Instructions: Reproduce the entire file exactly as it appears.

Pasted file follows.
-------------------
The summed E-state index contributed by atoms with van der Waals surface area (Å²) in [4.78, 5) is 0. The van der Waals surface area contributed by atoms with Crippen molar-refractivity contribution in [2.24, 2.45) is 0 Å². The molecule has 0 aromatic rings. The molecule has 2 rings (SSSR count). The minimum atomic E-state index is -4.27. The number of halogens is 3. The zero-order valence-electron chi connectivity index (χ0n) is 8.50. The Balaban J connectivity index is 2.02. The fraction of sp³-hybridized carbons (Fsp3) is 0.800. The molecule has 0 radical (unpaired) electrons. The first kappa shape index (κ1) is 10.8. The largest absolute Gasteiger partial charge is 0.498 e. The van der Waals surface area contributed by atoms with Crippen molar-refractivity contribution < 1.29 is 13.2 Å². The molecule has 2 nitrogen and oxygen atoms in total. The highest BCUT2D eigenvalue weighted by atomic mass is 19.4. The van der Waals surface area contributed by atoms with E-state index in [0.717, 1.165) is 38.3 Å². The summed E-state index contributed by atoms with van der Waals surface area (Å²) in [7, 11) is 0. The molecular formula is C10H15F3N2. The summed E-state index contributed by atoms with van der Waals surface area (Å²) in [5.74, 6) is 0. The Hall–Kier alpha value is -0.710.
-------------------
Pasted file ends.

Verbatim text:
The summed E-state index contributed by atoms with van der Waals surface area (Å²) in [4.78, 5) is 0. The van der Waals surface area contributed by atoms with Crippen molar-refractivity contribution in [2.24, 2.45) is 0 Å². The molecule has 0 aromatic rings. The molecule has 2 rings (SSSR count). The minimum atomic E-state index is -4.27. The number of halogens is 3. The zero-order valence-electron chi connectivity index (χ0n) is 8.50. The Balaban J connectivity index is 2.02. The fraction of sp³-hybridized carbons (Fsp3) is 0.800. The molecule has 0 radical (unpaired) electrons. The first kappa shape index (κ1) is 10.8. The largest absolute Gasteiger partial charge is 0.498 e. The van der Waals surface area contributed by atoms with Crippen molar-refractivity contribution < 1.29 is 13.2 Å². The molecule has 2 nitrogen and oxygen atoms in total. The highest BCUT2D eigenvalue weighted by atomic mass is 19.4. The van der Waals surface area contributed by atoms with E-state index in [0.717, 1.165) is 38.3 Å². The summed E-state index contributed by atoms with van der Waals surface area (Å²) in [7, 11) is 0. The molecular formula is C10H15F3N2. The summed E-state index contributed by atoms with van der Waals surface area (Å²) in [5.74, 6) is 0. The Hall–Kier alpha value is -0.710.